Organ donation is usually regarded as the ultimate in altruism. But over the last few months, the reputation of the American system for gathering organs has been tarnished. In the most dramatic story, an Oklahoma man recovered four hours after doctors had pronounced him "brain-dead" and were preparing to harvest his organs. Zach Dunlap, 21, sustained severe head injuries after a car accident last November. Since he was a registered organ donor, his parents gave permission for his organs to be used. No brain activity was evident on a PET scan. Fortunately, relatives noticed small signs of life just as his tubes were being removed. Despite a grim prognosis, he walked out of a rehabilitation unit. Four months later he was well enough to appear on the NBC Today show in New York -- where he claimed that he heard the doctors pronouncing him dead.
A San Francisco transplant surgeon is also in the news, charged with illegally hastening the death of a prospective organ donor. Dr Hootan Roozrokh, 34, has been accused of using drugs to speed the death of Ruben Navarro, a 25-year-old man with severe mental and physical disabilities. The doctor's surgical team was hoping to harvest his organs after cardiac death, but the man did not die as planned when his ventilator was removed. This is the first time that a transplant surgeon has been charged in the US and his colleagues are worried that the case could hurt the case for organ donation.
Still worse was the revelation that the list of 98,000 Americans awaiting organ transplants -- a potent marketing tool for transplant doctors -- has been inflated by as much as one-third. The Washington Post discovered that thousands of patients on the list are "inactive". That is, they could not be given an organ because they are too sick, or not sick enough, or for other reasons. A nurse who used to serve on the board of directors of the United Network for Organ Sharing (UNOS), Donna L. Luebke, told the Post that the list was "dishonest".
"Part of the argument for the push to get more people to be donors, and for expanding the types of procedures that we do to get organs, is there's all these people waiting for organs and dying in the meantime," said Joan McGregor, a bioethicist at Arizona State University. "If the number is not accurate, that's giving people the false impression that the situation is more serious than it is. It's deceptive." The proportion of ineligible patients varies with the organ. Only 26% of heart-lung patients are inactive, compared to 69% of those waiting for a pancreas. One-third of kidney patients, the largest group, are inactive.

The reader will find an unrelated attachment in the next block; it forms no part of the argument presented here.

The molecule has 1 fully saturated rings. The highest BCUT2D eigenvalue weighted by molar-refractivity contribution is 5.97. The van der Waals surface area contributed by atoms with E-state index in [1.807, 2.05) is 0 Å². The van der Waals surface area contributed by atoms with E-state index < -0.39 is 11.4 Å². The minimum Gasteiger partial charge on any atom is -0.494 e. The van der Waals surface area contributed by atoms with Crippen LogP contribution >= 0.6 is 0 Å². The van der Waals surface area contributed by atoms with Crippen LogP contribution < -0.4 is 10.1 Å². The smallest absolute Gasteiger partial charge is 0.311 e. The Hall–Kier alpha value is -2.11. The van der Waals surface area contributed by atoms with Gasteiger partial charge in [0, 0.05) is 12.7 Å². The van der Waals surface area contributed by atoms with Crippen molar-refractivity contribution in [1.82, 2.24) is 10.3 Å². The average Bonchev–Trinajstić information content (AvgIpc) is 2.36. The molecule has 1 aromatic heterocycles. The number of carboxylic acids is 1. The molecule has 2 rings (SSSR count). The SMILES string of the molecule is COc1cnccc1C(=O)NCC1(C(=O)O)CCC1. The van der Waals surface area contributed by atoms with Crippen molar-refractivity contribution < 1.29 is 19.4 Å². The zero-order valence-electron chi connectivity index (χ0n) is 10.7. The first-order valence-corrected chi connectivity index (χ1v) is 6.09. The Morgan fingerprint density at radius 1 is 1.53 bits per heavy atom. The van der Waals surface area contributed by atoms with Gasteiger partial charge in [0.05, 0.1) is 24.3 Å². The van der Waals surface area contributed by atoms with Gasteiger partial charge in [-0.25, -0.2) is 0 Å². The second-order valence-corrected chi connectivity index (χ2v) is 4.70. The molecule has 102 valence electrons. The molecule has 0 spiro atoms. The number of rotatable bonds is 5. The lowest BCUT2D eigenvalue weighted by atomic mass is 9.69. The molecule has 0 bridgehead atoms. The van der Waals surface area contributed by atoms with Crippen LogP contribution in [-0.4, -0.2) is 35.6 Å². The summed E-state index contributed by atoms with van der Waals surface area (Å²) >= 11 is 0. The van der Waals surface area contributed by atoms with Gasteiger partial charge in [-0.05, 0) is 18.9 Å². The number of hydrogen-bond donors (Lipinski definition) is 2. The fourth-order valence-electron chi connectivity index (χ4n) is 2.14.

UNOS responded by noting that many patients are only inactive for short periods of time. In any case, says the president-elect of UNOS, Robert Higgins, "Whether it's 75,000 or 100,000, there are still far more people who need transplants than can get them. None of this changes the fact that there is a significant number of people who die waiting."
However, the length of the list changes public perceptions. Because there are so many, some doctors want to expand the pool of potential donors beyond live donors and brain-dead donors to donors after cardiac death, or donors who were HIV-positive or who had cancer or other health problems. "The push for [donation after cardiac death] is based solely on the idea that we have a huge disparity of organs," said Gail Van Norman, an anesthesiologist and bioethicist at the University of Washington. "But if 30 percent of the names are the list are inactive, the data isn't a true reflection." ~ Washington Post, Mar 22; Los Angeles Times, Mar 20
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